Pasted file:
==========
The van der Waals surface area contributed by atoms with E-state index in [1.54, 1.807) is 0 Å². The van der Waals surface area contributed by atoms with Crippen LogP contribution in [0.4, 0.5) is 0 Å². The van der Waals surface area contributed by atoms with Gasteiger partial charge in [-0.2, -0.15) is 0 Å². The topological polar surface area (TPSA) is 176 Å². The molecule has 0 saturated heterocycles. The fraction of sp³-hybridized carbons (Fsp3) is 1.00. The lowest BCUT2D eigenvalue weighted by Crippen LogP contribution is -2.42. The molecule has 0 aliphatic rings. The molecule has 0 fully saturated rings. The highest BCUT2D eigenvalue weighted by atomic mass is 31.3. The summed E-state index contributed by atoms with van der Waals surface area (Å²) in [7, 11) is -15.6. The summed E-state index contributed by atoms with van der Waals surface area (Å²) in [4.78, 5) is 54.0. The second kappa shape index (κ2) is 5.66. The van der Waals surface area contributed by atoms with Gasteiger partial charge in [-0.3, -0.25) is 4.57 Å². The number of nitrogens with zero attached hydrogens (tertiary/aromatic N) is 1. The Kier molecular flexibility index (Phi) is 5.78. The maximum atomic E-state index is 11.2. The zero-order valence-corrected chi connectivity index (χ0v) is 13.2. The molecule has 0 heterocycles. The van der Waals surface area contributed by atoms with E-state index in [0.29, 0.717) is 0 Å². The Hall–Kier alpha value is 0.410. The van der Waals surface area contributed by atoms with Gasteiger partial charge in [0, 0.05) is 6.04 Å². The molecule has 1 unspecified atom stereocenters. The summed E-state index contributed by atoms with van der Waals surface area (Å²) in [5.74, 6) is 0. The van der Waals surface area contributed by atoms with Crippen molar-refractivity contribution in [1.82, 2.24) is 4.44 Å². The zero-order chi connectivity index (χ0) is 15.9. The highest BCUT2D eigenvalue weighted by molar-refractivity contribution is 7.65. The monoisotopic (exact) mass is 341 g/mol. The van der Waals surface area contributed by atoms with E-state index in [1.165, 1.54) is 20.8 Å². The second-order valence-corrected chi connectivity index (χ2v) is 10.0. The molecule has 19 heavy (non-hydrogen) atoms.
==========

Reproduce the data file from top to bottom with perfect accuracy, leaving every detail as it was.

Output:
The van der Waals surface area contributed by atoms with E-state index in [1.54, 1.807) is 0 Å². The van der Waals surface area contributed by atoms with Crippen LogP contribution in [0.4, 0.5) is 0 Å². The van der Waals surface area contributed by atoms with Gasteiger partial charge in [-0.2, -0.15) is 0 Å². The topological polar surface area (TPSA) is 176 Å². The molecule has 0 saturated heterocycles. The fraction of sp³-hybridized carbons (Fsp3) is 1.00. The lowest BCUT2D eigenvalue weighted by Crippen LogP contribution is -2.42. The molecule has 0 aliphatic rings. The molecule has 0 fully saturated rings. The highest BCUT2D eigenvalue weighted by atomic mass is 31.3. The summed E-state index contributed by atoms with van der Waals surface area (Å²) in [7, 11) is -15.6. The summed E-state index contributed by atoms with van der Waals surface area (Å²) in [4.78, 5) is 54.0. The second kappa shape index (κ2) is 5.66. The van der Waals surface area contributed by atoms with Gasteiger partial charge in [-0.3, -0.25) is 4.57 Å². The number of nitrogens with zero attached hydrogens (tertiary/aromatic N) is 1. The Kier molecular flexibility index (Phi) is 5.78. The maximum atomic E-state index is 11.2. The zero-order valence-corrected chi connectivity index (χ0v) is 13.2. The molecule has 0 heterocycles. The van der Waals surface area contributed by atoms with E-state index in [0.29, 0.717) is 0 Å². The Hall–Kier alpha value is 0.410. The van der Waals surface area contributed by atoms with Gasteiger partial charge in [0, 0.05) is 6.04 Å². The molecule has 1 unspecified atom stereocenters. The summed E-state index contributed by atoms with van der Waals surface area (Å²) in [5.74, 6) is 0. The van der Waals surface area contributed by atoms with Crippen molar-refractivity contribution in [1.82, 2.24) is 4.44 Å². The zero-order chi connectivity index (χ0) is 15.9. The highest BCUT2D eigenvalue weighted by molar-refractivity contribution is 7.65. The monoisotopic (exact) mass is 341 g/mol. The van der Waals surface area contributed by atoms with E-state index in [1.165, 1.54) is 20.8 Å². The second-order valence-corrected chi connectivity index (χ2v) is 10.0. The molecule has 19 heavy (non-hydrogen) atoms.